Protections for industrial activity include where you engaged in, proposed to engage in, or refused to participate in industrial activity. Industrial action typically involves being a part (or not being a part of) unions. In summary, if you believe your dismissal during your probation period was due to either a discriminatory reason, an exercise of a workplace right, or in relation to industrial activity, you may be able to lodge a General Protections Application in the Fair Work Commission.
What does the General Protections process look like?
Once you lodge a General Protections Application, which you can do yourself or through a representative such as ourselves, the Fair Work Commission usually responds within a week to notify you that the application has been accepted and likely schedules a conciliation conference to be within three to five weeks’ time.
Conciliation conferences are typically held over the phone and are essentially a negotiation to seek a remedy, that is, the outcome you are seeking, which may be compensation, reinstatement, payment of accrued entitlements, or anything else relevant. Conciliation conferences are a voluntary process for both employees and employers, but employers often do participate, especially if you have engaged a representative.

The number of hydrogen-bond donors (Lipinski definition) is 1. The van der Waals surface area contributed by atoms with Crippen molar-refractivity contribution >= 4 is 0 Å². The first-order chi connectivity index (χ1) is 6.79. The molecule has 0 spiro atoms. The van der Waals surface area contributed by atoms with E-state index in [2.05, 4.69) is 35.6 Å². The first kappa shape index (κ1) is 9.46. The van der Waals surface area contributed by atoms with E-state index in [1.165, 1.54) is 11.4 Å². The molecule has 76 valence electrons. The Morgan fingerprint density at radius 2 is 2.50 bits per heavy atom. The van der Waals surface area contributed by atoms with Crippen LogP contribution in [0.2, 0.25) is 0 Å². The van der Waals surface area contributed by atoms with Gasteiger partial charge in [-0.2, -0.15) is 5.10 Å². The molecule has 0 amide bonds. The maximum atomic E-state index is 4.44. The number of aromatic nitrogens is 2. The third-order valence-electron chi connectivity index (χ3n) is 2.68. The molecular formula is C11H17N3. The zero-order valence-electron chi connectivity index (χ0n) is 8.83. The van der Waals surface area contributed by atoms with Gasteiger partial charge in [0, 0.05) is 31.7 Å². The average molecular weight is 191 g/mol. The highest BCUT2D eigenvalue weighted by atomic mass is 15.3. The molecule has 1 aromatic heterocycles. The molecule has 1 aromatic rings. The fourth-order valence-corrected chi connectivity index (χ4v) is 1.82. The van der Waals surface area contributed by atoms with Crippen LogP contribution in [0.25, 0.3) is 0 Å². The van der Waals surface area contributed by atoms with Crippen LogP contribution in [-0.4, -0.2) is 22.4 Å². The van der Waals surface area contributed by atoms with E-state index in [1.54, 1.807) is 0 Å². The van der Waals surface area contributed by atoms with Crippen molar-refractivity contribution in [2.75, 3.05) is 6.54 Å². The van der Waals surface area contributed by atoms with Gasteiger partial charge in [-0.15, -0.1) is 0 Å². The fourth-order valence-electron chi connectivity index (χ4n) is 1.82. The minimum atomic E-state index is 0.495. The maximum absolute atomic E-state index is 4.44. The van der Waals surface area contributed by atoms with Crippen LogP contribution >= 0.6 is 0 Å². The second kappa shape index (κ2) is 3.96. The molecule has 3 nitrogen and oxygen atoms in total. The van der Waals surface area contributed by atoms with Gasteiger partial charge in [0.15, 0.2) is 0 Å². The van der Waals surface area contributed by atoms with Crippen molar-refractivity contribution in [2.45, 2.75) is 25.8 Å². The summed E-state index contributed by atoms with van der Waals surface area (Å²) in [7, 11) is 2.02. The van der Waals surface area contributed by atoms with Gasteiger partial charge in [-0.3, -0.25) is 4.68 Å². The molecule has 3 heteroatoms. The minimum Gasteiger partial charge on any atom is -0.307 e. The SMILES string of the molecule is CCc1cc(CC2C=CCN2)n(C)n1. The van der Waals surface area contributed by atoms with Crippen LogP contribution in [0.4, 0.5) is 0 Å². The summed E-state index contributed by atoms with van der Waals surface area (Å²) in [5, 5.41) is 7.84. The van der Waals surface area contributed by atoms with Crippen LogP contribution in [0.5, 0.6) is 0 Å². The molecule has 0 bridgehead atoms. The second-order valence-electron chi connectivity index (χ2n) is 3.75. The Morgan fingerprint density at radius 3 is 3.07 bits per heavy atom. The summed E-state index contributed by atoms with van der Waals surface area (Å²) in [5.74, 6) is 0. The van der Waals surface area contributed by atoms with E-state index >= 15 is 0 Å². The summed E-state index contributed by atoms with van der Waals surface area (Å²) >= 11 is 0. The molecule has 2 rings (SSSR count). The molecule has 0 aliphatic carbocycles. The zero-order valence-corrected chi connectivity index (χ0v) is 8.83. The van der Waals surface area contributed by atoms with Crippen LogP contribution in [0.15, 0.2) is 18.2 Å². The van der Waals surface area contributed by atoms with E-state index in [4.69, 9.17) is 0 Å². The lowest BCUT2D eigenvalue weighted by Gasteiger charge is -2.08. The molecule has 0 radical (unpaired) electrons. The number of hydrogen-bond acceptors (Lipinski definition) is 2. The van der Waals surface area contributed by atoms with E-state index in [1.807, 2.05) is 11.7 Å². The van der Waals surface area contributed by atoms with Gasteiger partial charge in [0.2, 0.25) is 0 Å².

A conciliator from the Fair Work Commission is also in attendance, with the role of facilitating discussion and negotiation between the parties, potentially suggesting settlement options. The parties must agree on the settlement outcome, and no decision is made by the Fair Work Commission at this stage. However, you can maximize your chances of settling by engaging a representative to speak on your behalf and negotiate your case for you.
Timelines for lodging a dismissal or general protection claim
Whether it is an unfair dismissal claim or a general protections claim there is a very strict 21 days to lodge an application. Lodge the application to the Fair Work Commission at the first available opportunity within 21 days. It’s not 21 days from when you get your final payout. Or your dismissal letter, it’s from you’ve been informed you have been dismissed.
Conclusion: Dismissed during the probation period
If you are eligible for a Fair Work Australia, Fair Work Commission matter, we may be able to represent you and achieve the justice you deserve. Fixed fees or no win, no fee can apply.